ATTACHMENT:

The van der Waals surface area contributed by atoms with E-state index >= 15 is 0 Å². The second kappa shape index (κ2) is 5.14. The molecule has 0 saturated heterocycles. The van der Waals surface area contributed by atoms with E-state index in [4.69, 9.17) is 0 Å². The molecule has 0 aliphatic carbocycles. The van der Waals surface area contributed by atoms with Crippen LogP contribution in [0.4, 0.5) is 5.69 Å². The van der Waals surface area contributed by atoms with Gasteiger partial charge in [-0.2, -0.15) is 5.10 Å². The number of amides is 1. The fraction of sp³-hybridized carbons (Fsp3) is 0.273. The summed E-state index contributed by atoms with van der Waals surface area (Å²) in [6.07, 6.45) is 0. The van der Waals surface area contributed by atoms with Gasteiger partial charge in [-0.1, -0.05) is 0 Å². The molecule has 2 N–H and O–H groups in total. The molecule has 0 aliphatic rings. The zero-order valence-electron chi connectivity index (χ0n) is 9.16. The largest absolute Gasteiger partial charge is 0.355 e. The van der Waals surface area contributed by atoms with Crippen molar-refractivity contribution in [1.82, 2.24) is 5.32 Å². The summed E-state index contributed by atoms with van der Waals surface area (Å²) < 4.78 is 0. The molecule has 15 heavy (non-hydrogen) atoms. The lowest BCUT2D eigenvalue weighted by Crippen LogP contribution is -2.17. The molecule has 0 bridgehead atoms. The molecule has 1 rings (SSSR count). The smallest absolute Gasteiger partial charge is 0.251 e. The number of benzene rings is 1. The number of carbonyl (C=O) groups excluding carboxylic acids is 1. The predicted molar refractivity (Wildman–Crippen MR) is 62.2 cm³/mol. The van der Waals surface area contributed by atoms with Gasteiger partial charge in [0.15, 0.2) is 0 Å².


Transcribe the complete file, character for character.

The van der Waals surface area contributed by atoms with E-state index >= 15 is 0 Å². The second kappa shape index (κ2) is 5.14. The molecule has 0 saturated heterocycles. The van der Waals surface area contributed by atoms with E-state index in [4.69, 9.17) is 0 Å². The molecule has 0 aliphatic carbocycles. The van der Waals surface area contributed by atoms with Crippen LogP contribution in [0.4, 0.5) is 5.69 Å². The van der Waals surface area contributed by atoms with Gasteiger partial charge in [-0.2, -0.15) is 5.10 Å². The number of amides is 1. The fraction of sp³-hybridized carbons (Fsp3) is 0.273. The summed E-state index contributed by atoms with van der Waals surface area (Å²) in [6.07, 6.45) is 0. The van der Waals surface area contributed by atoms with Gasteiger partial charge in [-0.1, -0.05) is 0 Å². The molecule has 2 N–H and O–H groups in total. The molecule has 0 aliphatic rings. The zero-order valence-electron chi connectivity index (χ0n) is 9.16. The largest absolute Gasteiger partial charge is 0.355 e. The van der Waals surface area contributed by atoms with Crippen molar-refractivity contribution in [1.82, 2.24) is 5.32 Å². The summed E-state index contributed by atoms with van der Waals surface area (Å²) < 4.78 is 0. The molecule has 15 heavy (non-hydrogen) atoms. The lowest BCUT2D eigenvalue weighted by Crippen LogP contribution is -2.17. The molecule has 0 bridgehead atoms. The molecule has 1 rings (SSSR count). The smallest absolute Gasteiger partial charge is 0.251 e. The number of benzene rings is 1. The number of carbonyl (C=O) groups excluding carboxylic acids is 1. The predicted molar refractivity (Wildman–Crippen MR) is 62.2 cm³/mol. The van der Waals surface area contributed by atoms with Gasteiger partial charge in [0.15, 0.2) is 0 Å².